You can't help the writer if you aren't being honest with them. Don't feel like you can't be critical--that's kind of the point! If something isn't working for you, say so. If you are bored during a chapter, say so. If you find the main character unlikable, say so.
Don't take the "I must be critical" advice in the wrong direction. You don't need to be all "Doctor House" here. Beta reading is not an opportunity for you to get your snarkfest on--not unless you specifically know that the writer will find this funny or helpful. If you derive some sense of satisfaction from ripping someone a new one, tap that crap down when critiquing. Be professional. Be kind. Be mindful that you are trying to be helpful--and being unnecessarily hurtful is not usually helpful.
When you're being (helpfully and kindly) critical, don't simply say "I didn't like this chapter." Vague feedback is unhelpful feedback. You could have disliked any number of things, and the writer will have a hard time fixing something when she doesn't know where to start. Instead, say "I found the pace too sluggish" or "The dialogue in this chapter was unrealistic to me" or "When the main character complains all the time, I lose sympathy for her," etc. And then expand from there--give specific examples, and perhaps suggest some changes.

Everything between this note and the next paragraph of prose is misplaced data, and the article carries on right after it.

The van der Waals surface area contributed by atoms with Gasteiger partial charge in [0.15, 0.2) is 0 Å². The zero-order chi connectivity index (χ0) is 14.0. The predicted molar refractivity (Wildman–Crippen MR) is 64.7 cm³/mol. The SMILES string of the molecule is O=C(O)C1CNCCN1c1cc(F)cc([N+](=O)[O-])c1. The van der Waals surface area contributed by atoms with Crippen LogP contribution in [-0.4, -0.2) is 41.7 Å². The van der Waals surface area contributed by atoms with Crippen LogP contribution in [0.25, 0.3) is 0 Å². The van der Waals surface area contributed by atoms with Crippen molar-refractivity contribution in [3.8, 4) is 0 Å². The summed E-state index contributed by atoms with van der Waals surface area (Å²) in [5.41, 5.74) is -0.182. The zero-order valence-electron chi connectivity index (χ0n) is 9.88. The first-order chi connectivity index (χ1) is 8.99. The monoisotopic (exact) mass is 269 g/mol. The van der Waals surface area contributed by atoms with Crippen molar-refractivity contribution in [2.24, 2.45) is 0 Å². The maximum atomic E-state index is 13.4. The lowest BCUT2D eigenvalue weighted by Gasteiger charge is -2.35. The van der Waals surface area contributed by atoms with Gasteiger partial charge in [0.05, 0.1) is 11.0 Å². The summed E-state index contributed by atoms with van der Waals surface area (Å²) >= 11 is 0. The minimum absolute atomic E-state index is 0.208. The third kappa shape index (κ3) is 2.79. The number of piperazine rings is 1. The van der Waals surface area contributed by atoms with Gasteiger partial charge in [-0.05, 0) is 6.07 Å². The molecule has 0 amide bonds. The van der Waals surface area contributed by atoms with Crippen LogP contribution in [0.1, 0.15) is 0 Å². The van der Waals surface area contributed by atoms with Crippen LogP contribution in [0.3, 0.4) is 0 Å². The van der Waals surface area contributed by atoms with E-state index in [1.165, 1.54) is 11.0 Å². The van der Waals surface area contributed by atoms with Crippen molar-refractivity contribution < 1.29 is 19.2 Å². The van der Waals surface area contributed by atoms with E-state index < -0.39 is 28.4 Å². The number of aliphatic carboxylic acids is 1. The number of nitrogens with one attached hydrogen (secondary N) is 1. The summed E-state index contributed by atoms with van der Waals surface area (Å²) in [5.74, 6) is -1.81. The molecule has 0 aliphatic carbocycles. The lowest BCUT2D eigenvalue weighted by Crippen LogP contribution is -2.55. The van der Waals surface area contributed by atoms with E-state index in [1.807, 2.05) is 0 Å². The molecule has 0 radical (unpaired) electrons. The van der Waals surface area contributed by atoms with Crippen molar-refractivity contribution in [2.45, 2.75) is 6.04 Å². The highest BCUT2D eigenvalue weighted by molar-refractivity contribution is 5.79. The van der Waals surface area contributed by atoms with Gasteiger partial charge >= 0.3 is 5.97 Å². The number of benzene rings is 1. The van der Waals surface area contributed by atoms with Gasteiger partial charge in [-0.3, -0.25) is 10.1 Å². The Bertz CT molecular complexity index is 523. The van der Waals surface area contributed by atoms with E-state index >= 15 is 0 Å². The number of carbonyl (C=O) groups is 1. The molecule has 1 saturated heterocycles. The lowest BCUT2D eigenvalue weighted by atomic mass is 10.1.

Offer both positive and negative feedback
Remember, your ultimate goal should be to help the writer. If you only succeed in discouraging the writer, you probably haven't helped them. Some crit partners fall into a "negativity rut" and only talk about what is wrong with the book or short story they are evaluating.
I like to say two positive things for every negative thing when I'm critiquing--it makes the negative things more palatable, and it helps keep the writer from becoming too discouraged in the fact of all the problems I may have found.
Don't try to make the book into something it's not
Remember that this isn't your book. Your goal is helping the writer, and that means encouraging and shaping their artistic vision for their project. If the book is a young adult paranormal thriller, don't suggest that the writer turn it into a contemplative, contemporary literary novel. Don't insist on making the book something you'd write. Your goal is to help the book be the best it can be as it is, not as you might make it if you were the writer.